T his year, we have contracted with a dedicated college and career counselor who also happens to hold a BA in Psychology and a MA in Counseling. Ms. Caroline Sowards is currently working towards a Ph.D. in Psychology. Ms. Caroline will be holding weekly class sessions with our scholars throughout the 20-21 academic year. She will serve as a mentor and a support person throughout the ebbs and flows of the social, emotional, and academic needs of each one of our scholars. We know that our gifted artists feel deeply, sometimes hurt deeply, live passionately, and are often perfectionistic, sometimes disorganized, and often times have trouble being flexible with themselves and others. Meanwhile the physical and mental demands of a rigorous dance training program combined with the expectations that our scholars place on themselves can often feel overwhelming. Ms. Caroline will be our counselor in residence to provide professional support for our academy scholars in the form of instruction of techniques and strategies for success and coping through challenging times in their unique lives. Ms. Sowards will also be available for private, individual social-emotional support sessions for any of our Scholars Academy dancers who may need some additional support at any time throughout the year.
Our addition of Mrs. Sowards as our college and career counselor is exclusively for our Academy scholars and her role will also support the college planning process for our students. In addition to the weekly+ social and emotional sessions that Caroline will lead with all students, she will also be having college planning sessions to help structure the process of explorations and, as 12th graders, applications, etc. As for the College Board exams like the PSAT, SAT, and ACT, we have our application in process with ETS in hopes that we will receive approval to be able to administer these exams on-site. If this is confirmed prior to the early August deadline to order PSAT testing materials, we will offer this exam at the Scholars Academy (at Cary Ballet) this fall. We are hopeful to receive approval. If you wish for your scholar to be included on this registration list, please let me know at the time of registration and I will contact you once we hear back from ETS and the College Board.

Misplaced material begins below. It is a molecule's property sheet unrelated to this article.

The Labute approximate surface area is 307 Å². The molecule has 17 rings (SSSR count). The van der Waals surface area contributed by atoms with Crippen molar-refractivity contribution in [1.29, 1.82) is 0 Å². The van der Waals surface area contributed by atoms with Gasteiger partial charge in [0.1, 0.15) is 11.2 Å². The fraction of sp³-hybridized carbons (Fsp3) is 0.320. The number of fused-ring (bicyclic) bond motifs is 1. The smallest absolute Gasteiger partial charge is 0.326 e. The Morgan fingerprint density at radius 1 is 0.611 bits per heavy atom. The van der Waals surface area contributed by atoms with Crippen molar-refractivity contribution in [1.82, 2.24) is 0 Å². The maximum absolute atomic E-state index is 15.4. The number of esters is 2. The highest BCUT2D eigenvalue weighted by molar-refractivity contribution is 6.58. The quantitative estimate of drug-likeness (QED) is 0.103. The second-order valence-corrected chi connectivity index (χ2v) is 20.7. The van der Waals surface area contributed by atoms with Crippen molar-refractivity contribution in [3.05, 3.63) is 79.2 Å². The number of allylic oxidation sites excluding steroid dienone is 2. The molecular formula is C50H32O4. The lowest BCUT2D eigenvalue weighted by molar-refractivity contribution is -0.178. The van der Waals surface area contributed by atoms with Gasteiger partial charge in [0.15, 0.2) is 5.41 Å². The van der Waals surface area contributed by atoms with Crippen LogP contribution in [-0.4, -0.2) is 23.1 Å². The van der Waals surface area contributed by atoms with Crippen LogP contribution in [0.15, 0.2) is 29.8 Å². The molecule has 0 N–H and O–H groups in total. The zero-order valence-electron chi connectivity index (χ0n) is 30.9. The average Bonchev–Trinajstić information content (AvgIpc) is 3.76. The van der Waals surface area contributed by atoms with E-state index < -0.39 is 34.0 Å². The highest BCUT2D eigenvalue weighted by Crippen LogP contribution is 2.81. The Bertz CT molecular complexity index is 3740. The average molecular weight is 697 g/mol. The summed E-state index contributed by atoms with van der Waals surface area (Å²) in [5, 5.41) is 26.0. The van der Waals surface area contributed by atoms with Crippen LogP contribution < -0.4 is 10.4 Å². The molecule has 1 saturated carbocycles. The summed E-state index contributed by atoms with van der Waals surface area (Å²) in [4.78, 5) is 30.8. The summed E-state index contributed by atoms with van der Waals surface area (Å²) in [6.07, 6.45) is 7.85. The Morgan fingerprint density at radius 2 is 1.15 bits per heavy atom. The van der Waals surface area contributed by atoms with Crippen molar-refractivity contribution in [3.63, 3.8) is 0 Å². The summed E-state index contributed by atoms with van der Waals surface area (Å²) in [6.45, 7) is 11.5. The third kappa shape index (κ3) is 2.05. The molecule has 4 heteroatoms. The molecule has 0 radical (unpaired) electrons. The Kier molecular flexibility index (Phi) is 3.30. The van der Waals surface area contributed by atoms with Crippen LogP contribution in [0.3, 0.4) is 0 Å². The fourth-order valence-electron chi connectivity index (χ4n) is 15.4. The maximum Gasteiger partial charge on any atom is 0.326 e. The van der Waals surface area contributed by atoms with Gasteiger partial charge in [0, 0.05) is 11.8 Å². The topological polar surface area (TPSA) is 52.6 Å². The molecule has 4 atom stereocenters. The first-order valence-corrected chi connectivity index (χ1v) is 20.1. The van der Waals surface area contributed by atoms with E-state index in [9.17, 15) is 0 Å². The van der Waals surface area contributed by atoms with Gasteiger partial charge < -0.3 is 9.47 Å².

11th and 12th grades are wonderful years for our students and years that we engage in with intent as an opportunity to begin the transition from high school to higher education experiences. Our upper-grades Academy students (11th and 12th graders) have some choices and opportunities unique to these grade levels. Schedules for these scholars include a combination of classes that students work through online as well as a set of interactive classes that our faculty teach. Some examples of our interactive classes include science labs (taught at the freshman college level), book studies, writing instruction, mindfulness-type lessons, etc. We also encourage a dualenrollment planning session to determine the readiness and interest level of each of our upper-grades students and we work with our partners to provide these opportunities if the interest is there for a student. It truly is a nice balance of rigor, opportunities for self-pacing in some areas, and classroom-based academic interactions that build on a critical skillset for our scholars' futures in dance companies, colleges, and/or careers.
Each student brings unique gifts to our learning environment. I pledge to work with each student to set goals and, together, we will aim towards successfully achieving what he or she has set out for, with minor revision of goals along the way, occasionally, if needed. I will act as a true facilitator of not only the gaining of conceptual understanding of new content, but also as a facilitator of progress among my students. I believe that learning skills must be supported by selfregulation skills to scaffold future success as an eventual student of higher education, in a dance company, and in life. I am committed to the success of each one of our students and I look forward to meeting each unique individual of our 20-21 Scholars Academy for the Gifted and Artistically Elite class.